The holiday shopping season is — finally! — upon us.
This year, the window between Thanksgiving and Christmas is six days shorter than it was last year, prompting a scramble among already antsy retailers. Many began rolling out Black Friday deals weeks ago in hopes of locking in early sales.
Retailers have also become more creative in how they structure and roll out discounts. Analysts say finding the best deal is no longer confined to waiting for Black Friday doorbusters. It increasingly means scouring social media, monitoring your phone or PC for "flash sales," and consistently comparison-shopping whether buying in-store or online.
"Retailers aren't holding back this year," said Casey Runyan, managing editor of sale-tracking website Brad's Deals. "All the rules have been thrown out the window."
There's a lot at stake: Americans are expected to spend roughly $730 billion this holiday season, up about 4% from last year, according to the National Retail Federation.
Here are five strategies for shoppers trying to score the best deals.
1. Have a game plan
First things first: Know what's going to be on sale, Runyan says. She suggests looking through retailers' circulars and Black Friday deals, which are often available online days or weeks in advance. There is likely to be overlap, particularly for popular items like Instant Pots and Ninja blenders, so make note of which retailer is offering the best — and most convenient — deals.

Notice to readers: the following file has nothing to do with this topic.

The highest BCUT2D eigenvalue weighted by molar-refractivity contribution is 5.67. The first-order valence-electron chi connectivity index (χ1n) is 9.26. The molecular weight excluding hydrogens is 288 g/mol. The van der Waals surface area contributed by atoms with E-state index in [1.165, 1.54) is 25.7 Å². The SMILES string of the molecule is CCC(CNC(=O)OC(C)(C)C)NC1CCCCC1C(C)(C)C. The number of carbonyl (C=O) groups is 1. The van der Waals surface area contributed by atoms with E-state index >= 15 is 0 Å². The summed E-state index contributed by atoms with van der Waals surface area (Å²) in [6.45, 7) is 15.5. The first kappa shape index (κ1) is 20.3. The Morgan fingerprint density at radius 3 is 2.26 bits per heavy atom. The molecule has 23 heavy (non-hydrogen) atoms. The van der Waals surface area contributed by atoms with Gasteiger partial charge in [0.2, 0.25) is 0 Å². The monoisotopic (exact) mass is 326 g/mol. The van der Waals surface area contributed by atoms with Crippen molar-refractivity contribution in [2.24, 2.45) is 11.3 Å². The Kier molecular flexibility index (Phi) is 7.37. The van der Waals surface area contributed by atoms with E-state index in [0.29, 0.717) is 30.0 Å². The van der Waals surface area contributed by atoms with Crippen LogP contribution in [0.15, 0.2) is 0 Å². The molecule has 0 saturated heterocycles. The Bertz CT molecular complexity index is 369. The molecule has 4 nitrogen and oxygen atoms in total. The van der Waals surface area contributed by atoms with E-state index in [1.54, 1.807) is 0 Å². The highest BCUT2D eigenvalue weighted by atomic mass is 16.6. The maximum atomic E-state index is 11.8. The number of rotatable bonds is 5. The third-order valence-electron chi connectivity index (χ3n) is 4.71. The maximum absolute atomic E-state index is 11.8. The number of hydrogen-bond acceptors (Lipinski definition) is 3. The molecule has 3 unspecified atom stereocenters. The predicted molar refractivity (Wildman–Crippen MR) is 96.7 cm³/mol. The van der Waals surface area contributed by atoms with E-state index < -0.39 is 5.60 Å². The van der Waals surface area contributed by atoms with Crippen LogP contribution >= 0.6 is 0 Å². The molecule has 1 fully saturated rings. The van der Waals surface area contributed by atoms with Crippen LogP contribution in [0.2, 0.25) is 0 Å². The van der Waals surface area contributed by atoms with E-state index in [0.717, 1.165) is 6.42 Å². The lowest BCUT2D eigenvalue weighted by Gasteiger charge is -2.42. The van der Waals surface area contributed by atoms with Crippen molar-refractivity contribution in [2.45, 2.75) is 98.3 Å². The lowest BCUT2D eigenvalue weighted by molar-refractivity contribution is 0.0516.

Can't find a particular circular? Runyan says to look to last year's Black Friday deals for clues. Sites like BradsDeals.com, BlackFriday.com and Nerd Wallet often have catalogs of previous years' promotions.
"We see so many promotions get repeated year after year," she said. "If something was on sale for a good price last year, there's good chance it'll be on sale for a good price again this year."
It's also important to note, she said, when certain sales will begin. Retailers are increasingly offering staggered deals — which means that not all Black Friday markdowns will be available right when stores open. Keep a list of what you'd like to buy and when, and act accordingly.
2. Shop while the turkey is roasting
"If you can only shop one day of the year, make it Thanksgiving," says Michael Bonebright, a consumer analyst for DealNews.com.
Most major retailers, including Walmart, Target and Best Buy, begin offering their Black Friday doorbusters online on Thursday, which means you can log in and finish your shopping in the time it takes to bake a pie.
You're more likely to land the day's deals as there is less competition. An estimated 27% of U.S. consumers plan to shop on Thanksgiving Day, compared to 70% on Black Friday and 64% on Cyber Monday, according to Shopify, which provides e-commerce services to more than 1 million retailers.
Online sales on Thanksgiving are expected to grow 20% this year — compared to 14% growth for the entire season, according to Adobe Analytics. In all, consumers are expected to spend $4.4 billion online on Turkey Day, $700 million more than they did last year.